Boxing Day and January sales have long been the lynchpin of the retail calendar, but the retail environment in the UK today is far from predictable.
Pre-Christmas sales events have been imported from the U.S., while the ubiquity of ecommerce has led some to question what relevance seasonal sales can even have if consumers are primed to look for deals online all year round.
Amid the uncertainty, one thing is clear – insight is vital to understanding where Boxing Day and January sales fit within the holiday season, and the year as a whole.
Here are 3 discoveries from our latest research on the topic, taken from a recent custom survey on UK shoppers.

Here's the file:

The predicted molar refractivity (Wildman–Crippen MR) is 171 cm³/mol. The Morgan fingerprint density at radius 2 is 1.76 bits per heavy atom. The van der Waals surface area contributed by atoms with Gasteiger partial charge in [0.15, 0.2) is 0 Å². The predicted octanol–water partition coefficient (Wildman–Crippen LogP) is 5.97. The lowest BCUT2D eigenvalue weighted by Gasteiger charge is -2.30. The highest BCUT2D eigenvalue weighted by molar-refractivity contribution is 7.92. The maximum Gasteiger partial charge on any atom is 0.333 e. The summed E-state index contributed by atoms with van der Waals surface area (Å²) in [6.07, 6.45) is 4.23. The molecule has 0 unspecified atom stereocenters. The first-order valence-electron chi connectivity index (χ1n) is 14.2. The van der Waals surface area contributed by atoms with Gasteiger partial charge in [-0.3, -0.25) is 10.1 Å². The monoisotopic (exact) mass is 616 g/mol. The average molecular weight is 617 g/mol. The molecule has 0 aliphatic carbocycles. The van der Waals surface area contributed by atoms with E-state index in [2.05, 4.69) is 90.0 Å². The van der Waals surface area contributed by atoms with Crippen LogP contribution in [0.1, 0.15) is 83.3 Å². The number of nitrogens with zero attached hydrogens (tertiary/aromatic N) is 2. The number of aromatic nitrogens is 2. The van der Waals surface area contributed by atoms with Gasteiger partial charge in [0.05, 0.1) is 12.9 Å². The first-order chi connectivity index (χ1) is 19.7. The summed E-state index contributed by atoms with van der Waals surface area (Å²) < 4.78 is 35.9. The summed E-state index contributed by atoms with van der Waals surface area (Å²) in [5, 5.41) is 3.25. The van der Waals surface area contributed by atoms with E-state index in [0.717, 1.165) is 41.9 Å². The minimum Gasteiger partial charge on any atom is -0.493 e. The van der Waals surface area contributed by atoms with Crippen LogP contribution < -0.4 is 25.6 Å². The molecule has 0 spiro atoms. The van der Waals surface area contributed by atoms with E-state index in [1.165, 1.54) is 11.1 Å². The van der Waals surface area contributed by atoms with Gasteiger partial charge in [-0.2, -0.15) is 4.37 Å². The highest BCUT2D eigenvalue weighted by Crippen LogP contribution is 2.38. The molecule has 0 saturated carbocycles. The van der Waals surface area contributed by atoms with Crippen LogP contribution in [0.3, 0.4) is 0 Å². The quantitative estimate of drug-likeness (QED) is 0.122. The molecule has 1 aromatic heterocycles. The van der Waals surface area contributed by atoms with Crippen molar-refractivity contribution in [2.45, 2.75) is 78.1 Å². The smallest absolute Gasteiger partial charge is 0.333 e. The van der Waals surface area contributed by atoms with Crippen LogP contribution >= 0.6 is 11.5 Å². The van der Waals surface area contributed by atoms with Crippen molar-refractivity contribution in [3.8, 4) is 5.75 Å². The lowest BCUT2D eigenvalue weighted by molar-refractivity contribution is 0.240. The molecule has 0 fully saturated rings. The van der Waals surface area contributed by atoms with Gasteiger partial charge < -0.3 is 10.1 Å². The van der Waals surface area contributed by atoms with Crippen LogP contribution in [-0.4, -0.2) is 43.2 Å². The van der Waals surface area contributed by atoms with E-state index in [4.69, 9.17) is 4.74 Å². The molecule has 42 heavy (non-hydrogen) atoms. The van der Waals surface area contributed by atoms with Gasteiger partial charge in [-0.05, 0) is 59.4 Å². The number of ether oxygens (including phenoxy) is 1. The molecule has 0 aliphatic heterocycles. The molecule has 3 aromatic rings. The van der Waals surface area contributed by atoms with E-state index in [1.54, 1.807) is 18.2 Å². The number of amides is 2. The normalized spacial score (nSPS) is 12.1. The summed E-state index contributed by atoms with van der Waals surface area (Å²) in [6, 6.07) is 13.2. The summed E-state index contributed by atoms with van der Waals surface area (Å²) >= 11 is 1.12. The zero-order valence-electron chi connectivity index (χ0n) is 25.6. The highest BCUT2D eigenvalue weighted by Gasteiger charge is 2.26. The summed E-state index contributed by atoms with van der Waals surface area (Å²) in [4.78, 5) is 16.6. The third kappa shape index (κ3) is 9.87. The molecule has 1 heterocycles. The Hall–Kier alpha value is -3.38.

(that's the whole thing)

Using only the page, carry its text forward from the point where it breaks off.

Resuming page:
1. Black Friday has overtaken Boxing Day.
The most important thing to know about Boxing Day sales is they’re not what they once were. Black Friday has knocked it off its perch as the biggest sales event of the year, even though it’s only emerged in the UK in the past decade.
This is true for every generation, from Gen Z up to baby boomers.
It’s likely Black Friday has led consumers to focus more on pre-Christmas than post-Christmas spending, and provided a focal point for end-of-year purchases.
It’s a finding that tallies with the Official for National Statistics, which has reported retail sales in November overtaking those from December in recent years.
Though they’re not quite at the pinnacle anymore, January sales are still relevant – they’re just in a more crowded marketplace.